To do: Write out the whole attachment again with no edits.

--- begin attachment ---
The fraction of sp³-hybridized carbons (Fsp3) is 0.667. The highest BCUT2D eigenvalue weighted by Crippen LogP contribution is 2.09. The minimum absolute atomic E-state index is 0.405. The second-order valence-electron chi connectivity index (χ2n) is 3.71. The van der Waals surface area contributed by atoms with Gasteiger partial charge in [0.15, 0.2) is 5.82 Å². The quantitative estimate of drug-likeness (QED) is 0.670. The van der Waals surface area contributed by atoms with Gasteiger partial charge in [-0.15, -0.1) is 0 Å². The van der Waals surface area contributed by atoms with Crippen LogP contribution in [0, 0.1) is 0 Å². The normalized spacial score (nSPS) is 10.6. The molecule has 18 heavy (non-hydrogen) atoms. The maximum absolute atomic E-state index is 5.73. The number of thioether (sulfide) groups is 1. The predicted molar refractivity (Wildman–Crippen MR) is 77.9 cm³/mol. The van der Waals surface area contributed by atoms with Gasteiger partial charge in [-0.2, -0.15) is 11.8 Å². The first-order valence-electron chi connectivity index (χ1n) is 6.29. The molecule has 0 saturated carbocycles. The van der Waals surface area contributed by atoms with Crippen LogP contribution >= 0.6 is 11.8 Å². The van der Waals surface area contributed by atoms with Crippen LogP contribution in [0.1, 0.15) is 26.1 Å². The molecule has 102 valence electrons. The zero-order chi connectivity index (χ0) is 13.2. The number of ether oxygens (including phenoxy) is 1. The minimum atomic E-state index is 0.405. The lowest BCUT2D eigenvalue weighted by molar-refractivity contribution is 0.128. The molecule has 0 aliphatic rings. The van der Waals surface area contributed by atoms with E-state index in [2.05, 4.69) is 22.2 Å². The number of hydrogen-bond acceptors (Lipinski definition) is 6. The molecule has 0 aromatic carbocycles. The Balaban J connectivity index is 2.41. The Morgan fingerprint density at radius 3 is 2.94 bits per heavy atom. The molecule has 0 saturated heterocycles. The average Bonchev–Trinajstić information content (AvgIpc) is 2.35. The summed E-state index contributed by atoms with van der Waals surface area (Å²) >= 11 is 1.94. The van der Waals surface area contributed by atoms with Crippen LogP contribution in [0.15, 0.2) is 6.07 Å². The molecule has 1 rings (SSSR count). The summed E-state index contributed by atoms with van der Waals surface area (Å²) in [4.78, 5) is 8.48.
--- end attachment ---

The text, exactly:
The fraction of sp³-hybridized carbons (Fsp3) is 0.667. The highest BCUT2D eigenvalue weighted by Crippen LogP contribution is 2.09. The minimum absolute atomic E-state index is 0.405. The second-order valence-electron chi connectivity index (χ2n) is 3.71. The van der Waals surface area contributed by atoms with Gasteiger partial charge in [0.15, 0.2) is 5.82 Å². The quantitative estimate of drug-likeness (QED) is 0.670. The van der Waals surface area contributed by atoms with Gasteiger partial charge in [-0.15, -0.1) is 0 Å². The van der Waals surface area contributed by atoms with Crippen LogP contribution in [0, 0.1) is 0 Å². The normalized spacial score (nSPS) is 10.6. The molecule has 18 heavy (non-hydrogen) atoms. The maximum absolute atomic E-state index is 5.73. The number of thioether (sulfide) groups is 1. The predicted molar refractivity (Wildman–Crippen MR) is 77.9 cm³/mol. The van der Waals surface area contributed by atoms with Gasteiger partial charge in [-0.2, -0.15) is 11.8 Å². The first-order valence-electron chi connectivity index (χ1n) is 6.29. The molecule has 0 saturated carbocycles. The van der Waals surface area contributed by atoms with Crippen LogP contribution >= 0.6 is 11.8 Å². The van der Waals surface area contributed by atoms with Crippen LogP contribution in [0.1, 0.15) is 26.1 Å². The molecule has 102 valence electrons. The zero-order chi connectivity index (χ0) is 13.2. The number of ether oxygens (including phenoxy) is 1. The minimum atomic E-state index is 0.405. The lowest BCUT2D eigenvalue weighted by molar-refractivity contribution is 0.128. The molecule has 0 aliphatic rings. The van der Waals surface area contributed by atoms with E-state index in [2.05, 4.69) is 22.2 Å². The number of hydrogen-bond acceptors (Lipinski definition) is 6. The molecule has 0 aromatic carbocycles. The Balaban J connectivity index is 2.41. The Morgan fingerprint density at radius 3 is 2.94 bits per heavy atom. The molecule has 0 saturated heterocycles. The average Bonchev–Trinajstić information content (AvgIpc) is 2.35. The summed E-state index contributed by atoms with van der Waals surface area (Å²) >= 11 is 1.94. The van der Waals surface area contributed by atoms with Crippen LogP contribution in [0.15, 0.2) is 6.07 Å². The molecule has 1 rings (SSSR count). The summed E-state index contributed by atoms with van der Waals surface area (Å²) in [4.78, 5) is 8.48.